Setting up Kubernetes cluster for container orchestration

I have started playing around with docker containers lately and was looking for a solution for container orchestration. I stumbled upon Kubernetes and started exploring it and I must say that it’s surely worth a try.

Kubernetes as per website is container orchestration at planet scale. The statement is so true when you understand that Kubernetes is derived from the same architecture used by Google for managing their containers ( which is a massive billion per week !!! )

I couldn’t help but try it out. But one thing is that the documentation steps for installation were quite intimidating and there are several methods to do the same stuff. It was quite confusing for someone starting new.

I have managed to setup Kubernetes cluster in my local system ( running multiple VM’s of Ubuntu Server 16.04 ) and thought that I should share and document the setup information.

Please note that I will not be giving the details on basic components like Pods, services and other keywords of Kubernetes. They are quite out of scope for this post and the best place to get started with them would be the official documentation at

So here it goes. We are going to cover the following in this post

  • Installing  docker and Kubernetes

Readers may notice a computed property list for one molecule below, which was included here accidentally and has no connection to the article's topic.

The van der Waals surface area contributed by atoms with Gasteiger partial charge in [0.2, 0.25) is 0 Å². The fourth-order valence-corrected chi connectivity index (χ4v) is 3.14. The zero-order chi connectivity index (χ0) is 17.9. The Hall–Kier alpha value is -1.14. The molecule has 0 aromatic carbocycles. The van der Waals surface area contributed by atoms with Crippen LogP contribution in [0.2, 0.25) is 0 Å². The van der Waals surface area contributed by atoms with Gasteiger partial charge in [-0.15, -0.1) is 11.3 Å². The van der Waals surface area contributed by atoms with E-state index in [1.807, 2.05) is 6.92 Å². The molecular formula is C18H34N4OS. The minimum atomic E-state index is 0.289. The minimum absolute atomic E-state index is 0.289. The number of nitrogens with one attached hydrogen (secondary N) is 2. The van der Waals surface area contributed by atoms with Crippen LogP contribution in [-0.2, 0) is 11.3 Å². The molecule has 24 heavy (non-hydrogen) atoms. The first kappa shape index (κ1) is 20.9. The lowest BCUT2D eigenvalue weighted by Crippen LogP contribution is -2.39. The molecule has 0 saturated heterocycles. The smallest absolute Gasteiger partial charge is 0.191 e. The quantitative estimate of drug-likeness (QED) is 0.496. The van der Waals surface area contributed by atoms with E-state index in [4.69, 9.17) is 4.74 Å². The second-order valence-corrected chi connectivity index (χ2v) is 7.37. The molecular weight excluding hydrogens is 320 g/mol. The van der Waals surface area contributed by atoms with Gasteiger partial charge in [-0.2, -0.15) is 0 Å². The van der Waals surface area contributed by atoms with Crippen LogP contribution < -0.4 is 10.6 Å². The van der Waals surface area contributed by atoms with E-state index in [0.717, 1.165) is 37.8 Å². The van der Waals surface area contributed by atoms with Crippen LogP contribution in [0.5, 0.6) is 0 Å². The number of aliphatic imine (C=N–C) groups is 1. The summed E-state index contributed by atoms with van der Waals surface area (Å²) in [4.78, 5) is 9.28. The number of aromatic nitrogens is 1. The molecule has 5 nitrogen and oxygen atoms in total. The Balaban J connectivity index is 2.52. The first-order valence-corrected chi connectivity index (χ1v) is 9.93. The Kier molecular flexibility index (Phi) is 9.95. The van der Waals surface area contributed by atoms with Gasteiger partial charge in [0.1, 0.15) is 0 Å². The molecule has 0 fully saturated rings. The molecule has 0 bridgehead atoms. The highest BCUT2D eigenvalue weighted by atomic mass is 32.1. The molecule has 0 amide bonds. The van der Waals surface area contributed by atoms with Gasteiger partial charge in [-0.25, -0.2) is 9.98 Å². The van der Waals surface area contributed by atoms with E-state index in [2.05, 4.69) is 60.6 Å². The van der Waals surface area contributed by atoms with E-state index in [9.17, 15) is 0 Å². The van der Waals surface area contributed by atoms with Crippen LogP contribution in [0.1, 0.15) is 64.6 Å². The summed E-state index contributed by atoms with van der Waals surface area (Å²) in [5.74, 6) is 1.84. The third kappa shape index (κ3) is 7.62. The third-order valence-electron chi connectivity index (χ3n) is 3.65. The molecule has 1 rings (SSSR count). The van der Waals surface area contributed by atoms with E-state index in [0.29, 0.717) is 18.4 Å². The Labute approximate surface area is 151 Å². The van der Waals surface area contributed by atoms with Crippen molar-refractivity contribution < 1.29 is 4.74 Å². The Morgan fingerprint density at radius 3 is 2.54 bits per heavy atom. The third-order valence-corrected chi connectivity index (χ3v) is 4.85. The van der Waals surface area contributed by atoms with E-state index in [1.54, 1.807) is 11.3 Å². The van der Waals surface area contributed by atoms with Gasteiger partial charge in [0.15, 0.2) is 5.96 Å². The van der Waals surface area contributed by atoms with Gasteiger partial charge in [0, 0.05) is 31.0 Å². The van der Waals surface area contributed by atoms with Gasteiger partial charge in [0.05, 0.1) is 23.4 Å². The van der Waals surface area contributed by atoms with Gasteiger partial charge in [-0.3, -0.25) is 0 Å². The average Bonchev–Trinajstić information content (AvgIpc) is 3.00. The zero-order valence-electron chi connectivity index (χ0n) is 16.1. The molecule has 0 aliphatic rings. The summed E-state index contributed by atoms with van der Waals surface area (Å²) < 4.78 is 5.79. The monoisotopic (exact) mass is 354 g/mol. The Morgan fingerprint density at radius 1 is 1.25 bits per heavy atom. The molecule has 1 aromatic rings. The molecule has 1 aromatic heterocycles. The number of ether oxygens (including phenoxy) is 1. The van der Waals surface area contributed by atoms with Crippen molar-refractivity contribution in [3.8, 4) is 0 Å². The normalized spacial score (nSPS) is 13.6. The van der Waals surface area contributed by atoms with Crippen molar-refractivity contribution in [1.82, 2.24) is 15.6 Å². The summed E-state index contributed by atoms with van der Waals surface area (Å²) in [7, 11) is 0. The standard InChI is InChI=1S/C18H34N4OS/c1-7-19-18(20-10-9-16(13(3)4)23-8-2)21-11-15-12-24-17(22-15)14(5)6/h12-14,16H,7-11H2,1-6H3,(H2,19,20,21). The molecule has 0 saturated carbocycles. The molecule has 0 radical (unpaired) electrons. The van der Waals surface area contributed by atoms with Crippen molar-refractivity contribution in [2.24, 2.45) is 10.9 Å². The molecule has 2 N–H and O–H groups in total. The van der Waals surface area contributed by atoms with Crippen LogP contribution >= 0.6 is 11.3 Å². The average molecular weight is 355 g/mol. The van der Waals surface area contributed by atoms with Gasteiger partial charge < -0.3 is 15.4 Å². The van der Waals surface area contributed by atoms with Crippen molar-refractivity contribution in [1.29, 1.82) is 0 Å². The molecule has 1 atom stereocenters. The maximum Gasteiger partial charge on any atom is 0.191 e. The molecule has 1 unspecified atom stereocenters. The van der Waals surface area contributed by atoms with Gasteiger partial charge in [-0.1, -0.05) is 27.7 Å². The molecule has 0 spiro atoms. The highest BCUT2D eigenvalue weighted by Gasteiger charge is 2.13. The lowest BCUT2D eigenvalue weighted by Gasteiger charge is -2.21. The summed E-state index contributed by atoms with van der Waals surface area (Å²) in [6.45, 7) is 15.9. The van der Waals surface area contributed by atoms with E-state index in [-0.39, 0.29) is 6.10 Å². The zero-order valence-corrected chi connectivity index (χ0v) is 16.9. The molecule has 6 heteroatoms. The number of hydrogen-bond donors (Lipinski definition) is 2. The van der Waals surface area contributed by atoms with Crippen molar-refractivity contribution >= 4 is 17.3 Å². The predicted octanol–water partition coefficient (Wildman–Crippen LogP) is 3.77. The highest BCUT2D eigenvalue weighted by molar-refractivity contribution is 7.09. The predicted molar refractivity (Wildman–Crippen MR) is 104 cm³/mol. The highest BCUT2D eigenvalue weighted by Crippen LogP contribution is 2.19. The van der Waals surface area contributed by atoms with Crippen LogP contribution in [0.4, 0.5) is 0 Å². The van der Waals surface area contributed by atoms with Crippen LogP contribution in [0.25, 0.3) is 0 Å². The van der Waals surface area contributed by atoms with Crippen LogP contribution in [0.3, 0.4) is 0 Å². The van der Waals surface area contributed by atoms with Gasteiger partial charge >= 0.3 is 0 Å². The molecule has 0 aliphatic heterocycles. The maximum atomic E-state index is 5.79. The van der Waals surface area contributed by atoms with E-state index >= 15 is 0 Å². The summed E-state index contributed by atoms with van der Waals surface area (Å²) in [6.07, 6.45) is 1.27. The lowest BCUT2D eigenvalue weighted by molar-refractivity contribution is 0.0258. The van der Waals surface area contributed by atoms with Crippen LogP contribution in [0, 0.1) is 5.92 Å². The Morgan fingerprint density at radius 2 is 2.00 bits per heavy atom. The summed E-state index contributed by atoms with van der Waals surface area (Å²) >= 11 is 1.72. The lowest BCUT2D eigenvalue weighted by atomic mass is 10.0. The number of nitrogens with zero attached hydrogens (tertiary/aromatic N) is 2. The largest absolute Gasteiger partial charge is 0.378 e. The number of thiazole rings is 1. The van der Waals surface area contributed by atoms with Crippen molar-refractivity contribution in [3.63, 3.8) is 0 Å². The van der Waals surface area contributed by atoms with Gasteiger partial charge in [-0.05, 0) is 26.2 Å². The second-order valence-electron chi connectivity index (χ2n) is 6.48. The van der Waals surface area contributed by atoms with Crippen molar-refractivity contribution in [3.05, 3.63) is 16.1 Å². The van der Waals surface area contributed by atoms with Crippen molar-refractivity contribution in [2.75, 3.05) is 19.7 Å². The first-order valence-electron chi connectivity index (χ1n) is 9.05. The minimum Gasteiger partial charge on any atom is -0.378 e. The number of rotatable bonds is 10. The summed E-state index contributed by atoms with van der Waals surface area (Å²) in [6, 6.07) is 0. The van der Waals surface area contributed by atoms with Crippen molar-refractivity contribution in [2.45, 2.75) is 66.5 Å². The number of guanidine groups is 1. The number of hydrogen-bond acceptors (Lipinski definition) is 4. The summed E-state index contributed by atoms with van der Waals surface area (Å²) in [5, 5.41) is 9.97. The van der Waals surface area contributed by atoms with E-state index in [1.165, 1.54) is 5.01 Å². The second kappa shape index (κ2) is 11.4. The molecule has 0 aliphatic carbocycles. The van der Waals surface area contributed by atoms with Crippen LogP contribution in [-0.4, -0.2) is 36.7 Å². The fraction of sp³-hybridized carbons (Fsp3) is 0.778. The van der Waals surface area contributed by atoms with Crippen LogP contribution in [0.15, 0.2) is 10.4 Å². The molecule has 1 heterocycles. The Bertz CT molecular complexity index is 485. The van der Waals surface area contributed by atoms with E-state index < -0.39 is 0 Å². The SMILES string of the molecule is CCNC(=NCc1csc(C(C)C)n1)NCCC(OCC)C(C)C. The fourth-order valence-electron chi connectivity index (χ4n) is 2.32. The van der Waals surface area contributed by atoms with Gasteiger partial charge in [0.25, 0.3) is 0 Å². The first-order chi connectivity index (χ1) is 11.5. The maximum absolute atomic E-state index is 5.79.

• The configuration of the master node.
  • The configuration of a child node ( minion ) and joining of a node to cluster.
  • Starting the Kubernetes dashboard
  • Resetting the cluster

Please note that I have the setup on a couple of VM’s running Ubuntu servers ( which are connected to each other using static IPs ). You can choose any Linux system and use the same commands. Only the commands to do the installation may change depending on the package manager of the respective distro.

Installing  docker and Kubernetes

First of all, we need to make sure that docker ( for container management ) and Kubernetes components are installed in the host OS.

For Ubuntu

Please make yourself as sudo using the command
sudo su

Run the following in the terminal:

$ apt-get update && apt-get install -y apt-transport-https
$ curl -s | apt-key add -
$ cat < /etc/apt/sources.list.d/kubernetes.list
  deb kubernetes-xenial main
$ apt-get update
$ apt-get install -y
$ apt-get install -y kubelet kubeadm kubectl kubernetes-cni

The services for docker and Kubernetes are started automatically here. In case you want to start or stop the services, you can use the following commands

$ systemctl start/stop docker.service
$ systemctl start/stop kubelet

For Centos

$ cat < /etc/yum.repos.d/kubernetes.repo
$ setenforce 0
$ yum install -y docker kubelet kubeadm kubectl kubernetes-cni
$ systemctl enable docker && systemctl start docker
$ systemctl enable kubelet && systemctl start kubelet

Once this is done, we have installed docker, kubelet service, kubeadm tool, kubectl tool and networking interfaces support for Kubernetes. The services are also started. Now we can start the setting up of a cluster for Kubernetes.